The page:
J’ai déconné – I f*cked up 

J’ai merdé – I f*cked up [I sh*tted] 

J’ai fait de grosses conneries – I really f*cked up 

J’ai foiré – I f*cked up 

J’ai foutu le bordel – I made a f*cking mess


Don’t believe those people who try to tell you that the French elegantly sip one glass of wine all evening. Sure, some do but others like to get drunk and the French language has a nice variety of phrases to describe the state of being inebriated, drunk, battered or simply f*cked.

Je suis défoncé/foncedé – I am f*cked 

Je suis boussilé – I am f*cked [wrecked]

Je suis foutu – I am f*cked up 

And a note on F*ck

The French like to use the English word f*ck – in fact they use it a lot and in situations that to an English speaker seem rather inappropriate. For various reasons – perhaps because they tend to translate it as putain which isn’t always particularly strong, perhaps simply because foreign words seem less shocking – the French generally have no conception of how strong f*ck is.

You’ll hear it said in front of kids, you’ll even see kids wearing slogan T-shirts with it on.

READ MORE Why do the French love to say ‘f**k’ so much?

And just in case anyone was under the impression that the French are a polite nation who don’t do in for much swearing, check out this video from a group of French humorists known as Les inconnus – who are sometimes compared to Monty Python. 

The clip features more than one minute of dialogue composed uniquely of the same three curses.  


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Revealed: The simple trick to get the gender of French nouns (mostly) right

The le, the la and the l’ugly - for anyone learning the language French nouns can be a nightmare to master, but there is a technique that can make it simpler. Although we're not promising that there are no exceptions.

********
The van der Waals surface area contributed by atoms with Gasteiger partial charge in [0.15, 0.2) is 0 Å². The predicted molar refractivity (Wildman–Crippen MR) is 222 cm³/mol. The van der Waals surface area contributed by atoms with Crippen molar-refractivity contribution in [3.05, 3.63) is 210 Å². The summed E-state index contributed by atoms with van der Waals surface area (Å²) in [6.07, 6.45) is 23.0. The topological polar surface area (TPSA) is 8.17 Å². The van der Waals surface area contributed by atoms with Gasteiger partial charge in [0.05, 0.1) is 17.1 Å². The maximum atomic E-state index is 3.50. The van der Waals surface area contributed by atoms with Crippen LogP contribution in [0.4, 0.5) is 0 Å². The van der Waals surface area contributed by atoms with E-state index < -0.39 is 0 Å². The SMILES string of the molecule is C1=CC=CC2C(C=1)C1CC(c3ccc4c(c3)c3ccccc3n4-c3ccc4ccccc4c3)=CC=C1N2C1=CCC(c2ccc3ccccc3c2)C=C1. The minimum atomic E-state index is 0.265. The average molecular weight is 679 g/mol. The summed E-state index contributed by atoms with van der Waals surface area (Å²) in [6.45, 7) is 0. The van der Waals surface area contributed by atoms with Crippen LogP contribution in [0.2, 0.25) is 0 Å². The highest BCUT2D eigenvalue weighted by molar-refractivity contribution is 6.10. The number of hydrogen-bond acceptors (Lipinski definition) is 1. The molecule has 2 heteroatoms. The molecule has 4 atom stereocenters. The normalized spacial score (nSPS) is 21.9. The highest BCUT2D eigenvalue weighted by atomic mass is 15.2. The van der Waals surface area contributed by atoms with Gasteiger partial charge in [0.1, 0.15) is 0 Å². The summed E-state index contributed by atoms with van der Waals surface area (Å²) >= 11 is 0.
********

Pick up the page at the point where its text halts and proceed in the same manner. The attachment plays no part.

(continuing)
Revealed: The simple trick to get the gender of French nouns (mostly) right

Unlike German, which has been developed over centuries by Germans and is therefore logical, there appears to be little in the way of rhyme or reason to whether French nouns are masculine (le / un), or feminine (la / une).

Anglophones find it endlessly hilarious that words like bite (a slang term for penis) are feminine while breasts and vagina are both masculine (le sein, le vagin) but French people don’t really get the joke, because they don’t see masculine or feminine in grammar terms as having anything to do with men, women, sex or gender.

Instead, it’s really more to do with the construction of the word and its spelling, which is where the ’80 percent trick’ comes in . . . 

Rules – what are rules?

Proof that French nouns don’t follow sensible rules comes with the fact that the noun feminism is masculine (le féminisme), and the noun masculinity is feminine (la masculinité).

Meanwhile, hoary old guardians of the French language, the Académie française, ruled that Covid (the word) is feminine (la covid) because it’s an illness (une maladie). But dictionaries Le Larousse and Le Robert list it as masculine (le covid) because it’s a virus (un virus). If the gatekeepers of French cannot agree, and if the genders of the nouns themselves don’t necessarily make complete sense, what hope is there for the rest of us?

And don’t get us started on synonyms – for example it’s une chaise (a chair – feminine) but un fauteuil (an armchair – masculine). 

The thing is, gender really does matter in the French language. The gender of a noun (whether it’s a le or la word) influences any related pronouns, adjectives and verbs … and it even completely changes the meaning of some words.

Adjectives must agree

Adjectives in French conform to the gender and the quantity of the noun – a masculine plural noun needs a masculine plural adjective. Another bit that makes sense, right?